Water use in Africa is forecast to dramatically increase (Wada and Bierkens 2014), as more than half of global population growth by 2050 is projected to occur within the sub-Saharan region (UN 2019). Demand will be enhanced by increases in drinking water consumption, industry (Nieuwoudt et al. 2004), and irrigation for food production (Altchenko and Villholth 2015) in a continent where only 5% of arable land is currently irrigated (Siebert et al. 2010).

Groundwater is the largest store of freshwater in sub-Saharan Africa (MacDonald et al. 2012) and offers unrealised potential to contribute to meeting future water demands (Cobbing and Hiller 2019). Additionally, the exploitation of groundwater resources offers a myriad of benefits over surface water alternatives, particularly in this region of pronounced climatic variability (Braune and Xu 2010; Gaye and Tindimugaya 2019) of which 40% is classified as drylands (Cobbing and Hiller 2019).

Long-term groundwater hydrographs provide a direct indicator of groundwater abstraction sustainability from a quantitative perspective: allowing assessments of changes in storage, understanding recharge, and linkages to climate and land use change (Cuthbert et al. 2019). The rarity of such hydrographs has meant assessments of sub-Saharan African water security typically rely on datasets derived from large-scale models (e.g. Döll and Fiedler 2008), with limited validation using field observations (Sood and Smakhtin 2015), or large-scale data reviews (MacDonald et al. 2021). There are examples in the literature of multidecadal African hydrographs which have been used to estimate groundwater recharge and its association with rainfall intensity and climate variability (Kotchoni et al. 2019; Owor et al. 2009; Sibanda et al. 2009; Taylor et al. 2013); or changes in storage relating to land use changes (Favreau et al. 2009), abstraction and managed aquifer recharge (Murray et al. 2018). However, these studies have only examined hydrograph variation at a limited number of locations: from a single wellfield (Taylor et al. 2013) to a limited number of sites spread across an entire country (Kotchoni et al. 2019).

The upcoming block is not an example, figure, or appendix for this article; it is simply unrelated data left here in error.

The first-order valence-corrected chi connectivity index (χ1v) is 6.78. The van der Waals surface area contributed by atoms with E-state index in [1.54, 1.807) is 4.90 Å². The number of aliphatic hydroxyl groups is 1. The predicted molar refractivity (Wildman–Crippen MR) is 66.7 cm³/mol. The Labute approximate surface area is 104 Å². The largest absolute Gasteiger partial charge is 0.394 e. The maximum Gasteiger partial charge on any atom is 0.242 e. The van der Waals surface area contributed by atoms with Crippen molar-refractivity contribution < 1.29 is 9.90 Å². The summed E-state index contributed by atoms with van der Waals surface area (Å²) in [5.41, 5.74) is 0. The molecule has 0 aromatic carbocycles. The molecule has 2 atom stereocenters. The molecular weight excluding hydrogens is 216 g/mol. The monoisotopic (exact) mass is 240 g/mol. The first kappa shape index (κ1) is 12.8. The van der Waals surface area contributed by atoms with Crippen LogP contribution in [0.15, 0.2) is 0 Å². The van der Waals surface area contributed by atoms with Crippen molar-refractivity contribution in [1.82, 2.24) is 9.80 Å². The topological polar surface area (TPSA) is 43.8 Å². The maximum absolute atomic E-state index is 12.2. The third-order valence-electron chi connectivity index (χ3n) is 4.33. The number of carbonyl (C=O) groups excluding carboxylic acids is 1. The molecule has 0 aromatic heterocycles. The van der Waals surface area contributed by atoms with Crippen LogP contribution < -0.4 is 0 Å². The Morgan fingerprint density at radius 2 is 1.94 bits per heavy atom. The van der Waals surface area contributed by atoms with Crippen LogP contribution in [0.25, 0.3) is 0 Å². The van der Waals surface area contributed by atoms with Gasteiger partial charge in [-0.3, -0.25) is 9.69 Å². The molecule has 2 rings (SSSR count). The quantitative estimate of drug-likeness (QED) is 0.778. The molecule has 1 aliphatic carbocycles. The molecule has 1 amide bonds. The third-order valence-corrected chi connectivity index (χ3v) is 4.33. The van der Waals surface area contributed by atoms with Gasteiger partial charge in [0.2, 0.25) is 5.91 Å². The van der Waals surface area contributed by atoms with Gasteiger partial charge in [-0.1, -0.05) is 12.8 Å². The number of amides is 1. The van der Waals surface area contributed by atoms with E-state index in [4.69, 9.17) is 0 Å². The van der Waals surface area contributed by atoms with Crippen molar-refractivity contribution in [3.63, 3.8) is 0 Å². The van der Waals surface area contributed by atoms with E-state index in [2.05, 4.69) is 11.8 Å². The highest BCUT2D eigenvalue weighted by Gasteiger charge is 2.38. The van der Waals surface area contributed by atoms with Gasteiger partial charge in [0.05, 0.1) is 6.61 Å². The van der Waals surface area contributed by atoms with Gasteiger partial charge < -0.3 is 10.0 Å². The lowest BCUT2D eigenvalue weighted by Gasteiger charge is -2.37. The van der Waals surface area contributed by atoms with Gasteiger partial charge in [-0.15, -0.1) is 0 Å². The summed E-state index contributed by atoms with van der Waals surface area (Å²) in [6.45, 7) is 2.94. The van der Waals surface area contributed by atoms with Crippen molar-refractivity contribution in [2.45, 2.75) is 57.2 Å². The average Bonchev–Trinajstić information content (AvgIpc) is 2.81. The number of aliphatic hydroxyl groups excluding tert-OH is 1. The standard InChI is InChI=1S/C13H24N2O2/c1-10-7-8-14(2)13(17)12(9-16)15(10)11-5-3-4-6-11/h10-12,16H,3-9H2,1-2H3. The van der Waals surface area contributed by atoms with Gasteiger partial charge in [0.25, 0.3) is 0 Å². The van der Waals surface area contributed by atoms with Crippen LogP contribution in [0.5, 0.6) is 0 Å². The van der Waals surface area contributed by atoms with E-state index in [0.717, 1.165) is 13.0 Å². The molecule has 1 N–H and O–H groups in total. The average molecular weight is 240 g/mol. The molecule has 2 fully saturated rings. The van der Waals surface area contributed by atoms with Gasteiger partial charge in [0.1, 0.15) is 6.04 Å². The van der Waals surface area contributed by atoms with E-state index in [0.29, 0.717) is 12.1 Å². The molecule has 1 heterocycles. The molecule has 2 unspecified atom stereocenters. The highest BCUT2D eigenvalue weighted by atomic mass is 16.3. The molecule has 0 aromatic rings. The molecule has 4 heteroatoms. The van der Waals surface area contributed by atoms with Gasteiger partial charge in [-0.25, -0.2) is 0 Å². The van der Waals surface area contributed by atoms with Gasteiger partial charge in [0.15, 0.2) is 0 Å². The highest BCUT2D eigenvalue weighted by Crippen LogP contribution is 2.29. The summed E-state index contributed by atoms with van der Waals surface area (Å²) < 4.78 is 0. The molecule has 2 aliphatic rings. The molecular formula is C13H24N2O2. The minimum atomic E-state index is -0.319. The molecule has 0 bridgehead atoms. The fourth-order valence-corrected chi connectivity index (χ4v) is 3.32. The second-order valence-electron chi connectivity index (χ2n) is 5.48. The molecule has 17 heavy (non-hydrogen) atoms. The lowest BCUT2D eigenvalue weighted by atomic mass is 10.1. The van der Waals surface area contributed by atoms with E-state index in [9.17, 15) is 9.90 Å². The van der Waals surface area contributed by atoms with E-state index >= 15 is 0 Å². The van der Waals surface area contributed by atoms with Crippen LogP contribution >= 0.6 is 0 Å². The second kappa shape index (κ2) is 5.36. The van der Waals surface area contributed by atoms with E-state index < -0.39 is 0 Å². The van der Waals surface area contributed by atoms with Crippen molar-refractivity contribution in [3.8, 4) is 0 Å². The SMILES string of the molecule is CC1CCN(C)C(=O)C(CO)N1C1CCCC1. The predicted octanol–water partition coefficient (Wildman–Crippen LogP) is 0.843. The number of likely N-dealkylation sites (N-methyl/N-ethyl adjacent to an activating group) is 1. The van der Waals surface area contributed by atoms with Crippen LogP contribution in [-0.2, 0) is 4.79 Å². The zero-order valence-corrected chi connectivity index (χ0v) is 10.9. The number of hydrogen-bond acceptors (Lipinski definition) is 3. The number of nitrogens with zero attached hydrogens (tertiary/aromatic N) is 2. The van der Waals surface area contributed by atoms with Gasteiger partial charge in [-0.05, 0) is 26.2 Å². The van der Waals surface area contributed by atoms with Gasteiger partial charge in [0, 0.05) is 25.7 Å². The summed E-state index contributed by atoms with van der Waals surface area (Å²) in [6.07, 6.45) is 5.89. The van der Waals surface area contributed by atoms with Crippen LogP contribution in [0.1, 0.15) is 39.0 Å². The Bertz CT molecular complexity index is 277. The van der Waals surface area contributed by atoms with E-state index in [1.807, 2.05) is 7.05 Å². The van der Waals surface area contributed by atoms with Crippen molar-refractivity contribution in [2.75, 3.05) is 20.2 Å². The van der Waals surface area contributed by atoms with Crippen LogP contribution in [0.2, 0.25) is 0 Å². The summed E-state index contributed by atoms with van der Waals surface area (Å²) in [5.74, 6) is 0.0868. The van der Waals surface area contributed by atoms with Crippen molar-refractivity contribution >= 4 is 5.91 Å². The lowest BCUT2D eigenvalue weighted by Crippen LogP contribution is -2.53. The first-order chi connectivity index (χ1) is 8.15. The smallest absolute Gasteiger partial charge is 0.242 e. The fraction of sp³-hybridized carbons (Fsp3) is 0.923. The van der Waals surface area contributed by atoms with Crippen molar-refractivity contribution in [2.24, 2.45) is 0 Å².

Broader studies include Cuthbert et al. (2019) who suggested three types of annual rainfall-recharge relationship relating to climatic zones from analysis of 14 multi-decadal hydrographs in nine countries across sub-Saharan Africa. Type 1 hydrographs were only present in humid and sub-humid climates where recharge was perennially consistent and uncorrelated to annual rainfall. Type 2 hydrographs showed increasing annual recharge with annual precipitation above governing precipitation thresholds, which tend to be greater as aridity increases, and occur across several climatic zones. Type 3 hydrographs occur in semi-arid to hyper-arid zones and have complex precipitation-recharge relationships, with recharge often only occurring in response to extreme precipitation events. In addition, Ascott et al. (2020) analysed 12 multi-decadal hydrographs from the Burkina Faso national monitoring network and distinguished them into sites showing: (1) long-term decline, (2) intra-annual variability, and (3) multi-decadal variability.

This paper presents an analysis of 21 long-term groundwater hydrographs from two adjacent semi-arid catchments in Limpopo Province, South Africa. This dataset is rare in the context of the previously mentioned studies as it allows us to investigate a larger number of long-term hydrographs distributed across a smaller area (35,100 km2) where climate variation is more limited. The area includes crystalline rock aquifers, which are widespread across the continent (Wright 1992). Furthermore, groundwater use is already extensively utilised here, with well-developed irrigated agriculture comprising an estimated 23% of cropped land in the Province (Cai et al. 2017). The paper aims to: (1) rationalise hydrograph behaviour into distinct types; (2) understand why these types exist spatially in the context of climate, hydrogeology, and land use and abstraction; (3) explore how these types relate to the recharge drivers of streamflow and climate, including the El Niño-Southern Oscillation (ENSO).


Study area